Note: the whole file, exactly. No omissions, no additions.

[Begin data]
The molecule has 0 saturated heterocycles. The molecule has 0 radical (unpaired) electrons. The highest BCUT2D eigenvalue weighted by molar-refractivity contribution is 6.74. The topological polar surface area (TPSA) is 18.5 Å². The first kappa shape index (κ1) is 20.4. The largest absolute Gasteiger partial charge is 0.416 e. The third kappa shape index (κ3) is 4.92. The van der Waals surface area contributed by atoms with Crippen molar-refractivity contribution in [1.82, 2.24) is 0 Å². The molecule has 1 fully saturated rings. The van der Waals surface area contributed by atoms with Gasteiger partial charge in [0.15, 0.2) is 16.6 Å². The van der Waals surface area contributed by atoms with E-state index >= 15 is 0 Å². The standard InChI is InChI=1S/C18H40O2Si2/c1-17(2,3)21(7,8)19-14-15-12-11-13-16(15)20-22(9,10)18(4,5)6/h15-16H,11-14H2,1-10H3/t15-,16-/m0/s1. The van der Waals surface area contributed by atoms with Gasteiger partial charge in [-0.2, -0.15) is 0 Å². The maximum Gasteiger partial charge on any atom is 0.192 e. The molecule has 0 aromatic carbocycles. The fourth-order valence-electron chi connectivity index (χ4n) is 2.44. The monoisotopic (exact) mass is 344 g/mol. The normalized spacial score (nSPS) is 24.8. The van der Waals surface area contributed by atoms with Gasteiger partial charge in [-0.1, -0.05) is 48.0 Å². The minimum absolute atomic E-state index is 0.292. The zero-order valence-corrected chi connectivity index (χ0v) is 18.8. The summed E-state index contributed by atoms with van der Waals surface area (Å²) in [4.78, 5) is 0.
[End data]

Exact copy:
The molecule has 0 saturated heterocycles. The molecule has 0 radical (unpaired) electrons. The highest BCUT2D eigenvalue weighted by molar-refractivity contribution is 6.74. The topological polar surface area (TPSA) is 18.5 Å². The first kappa shape index (κ1) is 20.4. The largest absolute Gasteiger partial charge is 0.416 e. The third kappa shape index (κ3) is 4.92. The van der Waals surface area contributed by atoms with Crippen molar-refractivity contribution in [1.82, 2.24) is 0 Å². The molecule has 1 fully saturated rings. The van der Waals surface area contributed by atoms with Gasteiger partial charge in [0.15, 0.2) is 16.6 Å². The van der Waals surface area contributed by atoms with E-state index >= 15 is 0 Å². The standard InChI is InChI=1S/C18H40O2Si2/c1-17(2,3)21(7,8)19-14-15-12-11-13-16(15)20-22(9,10)18(4,5)6/h15-16H,11-14H2,1-10H3/t15-,16-/m0/s1. The van der Waals surface area contributed by atoms with Gasteiger partial charge in [-0.2, -0.15) is 0 Å². The maximum Gasteiger partial charge on any atom is 0.192 e. The molecule has 0 aromatic carbocycles. The fourth-order valence-electron chi connectivity index (χ4n) is 2.44. The monoisotopic (exact) mass is 344 g/mol. The normalized spacial score (nSPS) is 24.8. The van der Waals surface area contributed by atoms with Gasteiger partial charge in [-0.1, -0.05) is 48.0 Å². The minimum absolute atomic E-state index is 0.292. The zero-order valence-corrected chi connectivity index (χ0v) is 18.8. The summed E-state index contributed by atoms with van der Waals surface area (Å²) in [4.78, 5) is 0.